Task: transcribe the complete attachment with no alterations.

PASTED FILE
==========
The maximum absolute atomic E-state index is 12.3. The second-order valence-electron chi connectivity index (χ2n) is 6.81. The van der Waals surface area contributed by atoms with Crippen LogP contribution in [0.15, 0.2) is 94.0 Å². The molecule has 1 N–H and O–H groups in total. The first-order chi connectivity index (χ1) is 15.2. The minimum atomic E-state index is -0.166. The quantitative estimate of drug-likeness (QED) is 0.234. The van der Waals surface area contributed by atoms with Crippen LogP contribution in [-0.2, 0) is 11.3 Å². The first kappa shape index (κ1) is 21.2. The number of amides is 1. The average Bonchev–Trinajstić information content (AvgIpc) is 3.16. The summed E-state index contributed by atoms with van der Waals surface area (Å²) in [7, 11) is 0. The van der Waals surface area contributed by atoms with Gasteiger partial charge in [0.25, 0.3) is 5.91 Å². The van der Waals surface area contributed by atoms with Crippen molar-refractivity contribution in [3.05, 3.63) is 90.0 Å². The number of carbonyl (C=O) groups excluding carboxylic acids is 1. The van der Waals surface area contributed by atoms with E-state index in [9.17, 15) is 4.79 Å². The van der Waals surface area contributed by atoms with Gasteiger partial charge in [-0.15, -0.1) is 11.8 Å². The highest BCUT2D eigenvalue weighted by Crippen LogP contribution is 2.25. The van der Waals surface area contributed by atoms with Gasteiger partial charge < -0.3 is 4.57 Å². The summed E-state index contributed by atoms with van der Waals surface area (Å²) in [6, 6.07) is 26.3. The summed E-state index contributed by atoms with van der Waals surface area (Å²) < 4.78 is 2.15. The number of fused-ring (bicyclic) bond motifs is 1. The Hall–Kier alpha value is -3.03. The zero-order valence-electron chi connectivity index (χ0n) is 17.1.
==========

The maximum absolute atomic E-state index is 12.3. The second-order valence-electron chi connectivity index (χ2n) is 6.81. The van der Waals surface area contributed by atoms with Crippen LogP contribution in [0.15, 0.2) is 94.0 Å². The molecule has 1 N–H and O–H groups in total. The first-order chi connectivity index (χ1) is 15.2. The minimum atomic E-state index is -0.166. The quantitative estimate of drug-likeness (QED) is 0.234. The van der Waals surface area contributed by atoms with Crippen LogP contribution in [-0.2, 0) is 11.3 Å². The first kappa shape index (κ1) is 21.2. The number of amides is 1. The average Bonchev–Trinajstić information content (AvgIpc) is 3.16. The summed E-state index contributed by atoms with van der Waals surface area (Å²) in [7, 11) is 0. The van der Waals surface area contributed by atoms with Gasteiger partial charge in [0.25, 0.3) is 5.91 Å². The van der Waals surface area contributed by atoms with Crippen molar-refractivity contribution in [3.05, 3.63) is 90.0 Å². The number of carbonyl (C=O) groups excluding carboxylic acids is 1. The van der Waals surface area contributed by atoms with E-state index in [9.17, 15) is 4.79 Å². The van der Waals surface area contributed by atoms with Gasteiger partial charge in [-0.15, -0.1) is 11.8 Å². The highest BCUT2D eigenvalue weighted by Crippen LogP contribution is 2.25. The van der Waals surface area contributed by atoms with Gasteiger partial charge < -0.3 is 4.57 Å². The summed E-state index contributed by atoms with van der Waals surface area (Å²) in [6, 6.07) is 26.3. The summed E-state index contributed by atoms with van der Waals surface area (Å²) < 4.78 is 2.15. The number of fused-ring (bicyclic) bond motifs is 1. The Hall–Kier alpha value is -3.03. The zero-order valence-electron chi connectivity index (χ0n) is 17.1.